Fast forward to Socialstay, my current mobile start up which allows guest centric venues (hotels, conferences, dorms, etc...) to build and deploy custom mobile apps.

This year, the annual Hospitality Technology conference was held in Austin. As SocialStay is a young company on the rise, I figured that slight twist on the Monk stunt would be a perfect disruption to an otherwise staid industry. 

Here was the idea: Hire a bunch of people to dress up as ninjas - and in a ninja-like way, appear all around the conference center, hiding behind trees, sneaking around, tip toeing across cross walks - you know, stock ninja moves. With each progressive day of the conference, we would reveal that the ninjas were in fact from Socialstay...making a memorable impact.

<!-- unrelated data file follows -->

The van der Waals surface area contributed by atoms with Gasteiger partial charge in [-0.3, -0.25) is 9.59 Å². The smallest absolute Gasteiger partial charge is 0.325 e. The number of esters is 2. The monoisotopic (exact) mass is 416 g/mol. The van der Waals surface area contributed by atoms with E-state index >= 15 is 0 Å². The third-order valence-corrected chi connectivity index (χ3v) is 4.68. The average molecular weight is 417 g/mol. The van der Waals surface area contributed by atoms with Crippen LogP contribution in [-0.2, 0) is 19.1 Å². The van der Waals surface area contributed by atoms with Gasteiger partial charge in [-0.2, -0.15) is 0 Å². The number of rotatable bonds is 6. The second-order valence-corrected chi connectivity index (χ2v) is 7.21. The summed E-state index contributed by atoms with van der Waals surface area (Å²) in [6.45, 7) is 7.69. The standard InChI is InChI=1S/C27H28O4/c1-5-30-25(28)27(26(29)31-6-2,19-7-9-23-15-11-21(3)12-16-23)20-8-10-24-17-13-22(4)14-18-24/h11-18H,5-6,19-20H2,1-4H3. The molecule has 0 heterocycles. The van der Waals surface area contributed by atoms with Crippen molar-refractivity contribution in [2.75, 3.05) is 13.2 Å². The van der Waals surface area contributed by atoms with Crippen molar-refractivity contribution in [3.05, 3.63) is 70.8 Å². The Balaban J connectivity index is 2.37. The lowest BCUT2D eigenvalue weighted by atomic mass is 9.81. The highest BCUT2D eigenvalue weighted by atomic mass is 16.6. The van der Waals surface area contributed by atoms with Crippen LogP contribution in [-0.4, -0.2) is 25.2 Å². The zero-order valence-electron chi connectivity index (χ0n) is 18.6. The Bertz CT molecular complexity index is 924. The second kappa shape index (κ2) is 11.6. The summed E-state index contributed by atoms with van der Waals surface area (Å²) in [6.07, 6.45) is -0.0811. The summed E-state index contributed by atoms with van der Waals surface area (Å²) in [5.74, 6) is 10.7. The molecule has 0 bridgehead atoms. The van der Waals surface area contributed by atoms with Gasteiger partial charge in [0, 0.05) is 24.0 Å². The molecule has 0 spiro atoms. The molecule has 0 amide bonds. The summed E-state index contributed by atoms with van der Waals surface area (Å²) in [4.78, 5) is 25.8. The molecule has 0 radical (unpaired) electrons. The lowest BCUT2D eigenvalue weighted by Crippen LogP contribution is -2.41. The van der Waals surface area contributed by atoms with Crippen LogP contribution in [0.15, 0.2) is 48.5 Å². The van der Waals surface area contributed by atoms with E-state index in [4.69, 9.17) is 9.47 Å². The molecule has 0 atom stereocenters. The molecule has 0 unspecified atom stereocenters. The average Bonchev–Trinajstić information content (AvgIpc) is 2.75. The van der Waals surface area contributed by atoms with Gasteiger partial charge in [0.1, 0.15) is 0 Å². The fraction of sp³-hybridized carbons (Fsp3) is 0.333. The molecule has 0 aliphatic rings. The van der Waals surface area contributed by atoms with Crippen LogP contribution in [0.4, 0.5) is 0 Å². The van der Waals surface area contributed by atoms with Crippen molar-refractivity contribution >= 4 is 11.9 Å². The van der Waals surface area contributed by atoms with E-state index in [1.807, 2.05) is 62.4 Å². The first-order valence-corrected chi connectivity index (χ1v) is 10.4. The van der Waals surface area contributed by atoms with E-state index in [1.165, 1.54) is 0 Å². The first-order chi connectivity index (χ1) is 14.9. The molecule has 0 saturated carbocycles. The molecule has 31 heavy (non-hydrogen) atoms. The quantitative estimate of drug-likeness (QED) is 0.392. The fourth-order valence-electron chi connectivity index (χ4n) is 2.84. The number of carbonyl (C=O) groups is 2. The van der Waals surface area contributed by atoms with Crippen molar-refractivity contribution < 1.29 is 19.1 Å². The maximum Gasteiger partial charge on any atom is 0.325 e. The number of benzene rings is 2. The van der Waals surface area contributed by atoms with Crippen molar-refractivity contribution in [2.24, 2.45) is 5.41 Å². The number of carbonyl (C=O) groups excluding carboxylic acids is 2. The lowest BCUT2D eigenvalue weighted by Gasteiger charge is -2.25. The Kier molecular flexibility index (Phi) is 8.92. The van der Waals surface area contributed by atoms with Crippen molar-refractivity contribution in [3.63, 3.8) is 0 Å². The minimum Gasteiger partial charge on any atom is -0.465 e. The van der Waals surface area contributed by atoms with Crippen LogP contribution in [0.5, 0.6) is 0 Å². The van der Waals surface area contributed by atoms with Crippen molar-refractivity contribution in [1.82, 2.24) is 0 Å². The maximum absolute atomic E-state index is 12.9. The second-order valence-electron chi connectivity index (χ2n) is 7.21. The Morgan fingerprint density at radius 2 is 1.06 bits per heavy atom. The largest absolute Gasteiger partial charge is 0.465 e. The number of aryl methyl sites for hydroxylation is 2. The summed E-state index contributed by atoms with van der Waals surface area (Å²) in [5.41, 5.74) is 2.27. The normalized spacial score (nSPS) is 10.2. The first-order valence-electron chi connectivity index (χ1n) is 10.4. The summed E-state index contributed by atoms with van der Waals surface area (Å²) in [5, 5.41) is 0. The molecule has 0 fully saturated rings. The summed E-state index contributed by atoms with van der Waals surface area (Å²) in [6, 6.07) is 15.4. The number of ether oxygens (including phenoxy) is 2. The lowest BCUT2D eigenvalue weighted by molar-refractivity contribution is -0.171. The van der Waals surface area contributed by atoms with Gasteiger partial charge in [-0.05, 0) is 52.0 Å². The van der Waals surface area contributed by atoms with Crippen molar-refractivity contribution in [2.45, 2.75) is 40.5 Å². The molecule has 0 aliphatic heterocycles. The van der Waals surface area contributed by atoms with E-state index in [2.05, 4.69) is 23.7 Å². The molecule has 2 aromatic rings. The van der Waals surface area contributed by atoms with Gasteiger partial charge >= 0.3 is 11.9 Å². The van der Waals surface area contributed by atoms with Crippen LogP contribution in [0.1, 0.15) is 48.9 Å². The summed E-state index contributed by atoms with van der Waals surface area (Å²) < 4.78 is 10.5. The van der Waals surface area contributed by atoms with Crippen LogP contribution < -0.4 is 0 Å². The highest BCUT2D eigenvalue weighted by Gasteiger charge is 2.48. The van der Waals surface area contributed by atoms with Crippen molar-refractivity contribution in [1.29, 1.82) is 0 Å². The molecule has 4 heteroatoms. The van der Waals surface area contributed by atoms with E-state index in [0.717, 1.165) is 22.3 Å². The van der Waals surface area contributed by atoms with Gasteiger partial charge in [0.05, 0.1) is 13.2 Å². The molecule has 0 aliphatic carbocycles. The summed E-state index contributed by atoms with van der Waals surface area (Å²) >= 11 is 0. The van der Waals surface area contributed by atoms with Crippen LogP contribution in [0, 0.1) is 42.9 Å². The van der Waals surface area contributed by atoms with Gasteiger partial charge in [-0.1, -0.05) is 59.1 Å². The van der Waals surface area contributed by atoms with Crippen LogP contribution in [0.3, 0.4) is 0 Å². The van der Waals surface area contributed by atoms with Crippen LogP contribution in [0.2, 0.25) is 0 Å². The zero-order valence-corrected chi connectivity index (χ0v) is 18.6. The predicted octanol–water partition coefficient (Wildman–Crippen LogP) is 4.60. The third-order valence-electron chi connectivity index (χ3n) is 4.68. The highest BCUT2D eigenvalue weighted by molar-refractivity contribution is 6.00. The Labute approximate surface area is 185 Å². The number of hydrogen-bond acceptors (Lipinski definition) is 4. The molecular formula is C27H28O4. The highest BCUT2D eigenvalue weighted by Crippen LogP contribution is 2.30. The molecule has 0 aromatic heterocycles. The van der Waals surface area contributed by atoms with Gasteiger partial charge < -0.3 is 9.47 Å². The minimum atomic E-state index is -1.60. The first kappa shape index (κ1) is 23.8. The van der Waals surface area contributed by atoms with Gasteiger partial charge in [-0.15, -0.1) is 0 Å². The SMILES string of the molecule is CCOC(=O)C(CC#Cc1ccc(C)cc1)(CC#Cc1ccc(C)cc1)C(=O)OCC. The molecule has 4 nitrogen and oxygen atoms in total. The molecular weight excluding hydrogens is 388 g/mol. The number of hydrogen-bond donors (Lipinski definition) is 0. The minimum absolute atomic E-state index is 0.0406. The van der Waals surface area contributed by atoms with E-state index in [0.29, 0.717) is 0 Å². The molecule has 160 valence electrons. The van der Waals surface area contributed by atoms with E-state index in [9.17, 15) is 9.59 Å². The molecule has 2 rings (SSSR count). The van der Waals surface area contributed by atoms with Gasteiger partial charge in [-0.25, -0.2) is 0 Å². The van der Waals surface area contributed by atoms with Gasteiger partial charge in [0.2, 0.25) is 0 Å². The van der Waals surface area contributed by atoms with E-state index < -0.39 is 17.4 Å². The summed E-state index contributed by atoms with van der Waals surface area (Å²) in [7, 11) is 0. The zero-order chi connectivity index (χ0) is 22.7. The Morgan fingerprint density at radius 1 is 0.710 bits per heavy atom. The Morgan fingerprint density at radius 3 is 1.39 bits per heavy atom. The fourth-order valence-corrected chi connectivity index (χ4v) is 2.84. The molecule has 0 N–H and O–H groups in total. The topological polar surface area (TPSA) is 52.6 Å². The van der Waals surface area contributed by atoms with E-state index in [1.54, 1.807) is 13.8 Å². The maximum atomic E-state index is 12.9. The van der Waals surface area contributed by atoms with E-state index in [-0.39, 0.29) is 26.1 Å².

Seth Enthralling Young UCSB Minds
So we placed an ad on craigslist, which was hilariously written by one of the gals on our team. Eventually, we got an interesting response from a guy who runs the Texas Parcours Group - Parcours is a combination of acrobatics, running, jumping, and climbing in and around urban environments - which has caught fire on YouTube. 

We were ecstatic - what are the odds of placing an add on craigslist for a ninja and getting a modern, urban, acrobatic team on board to help you out for 11 bucks an hour?

I met with the ninja team Sunday evening when we arrived at the conference center in Austin and gave them the following ground rules:

1. Do not scare anyone

2. Be playful but not aggressive and do not interact with anyone, be stealth

3. Do not, whatever you do, step foot on the conference center grounds

The final point was essential, since our contract stated, “you may not promote your company anywhere outside of your booth on the property.” We figured if we were on private or city property that was NOT part of the conference center grounds, we would not be in violation of this provision.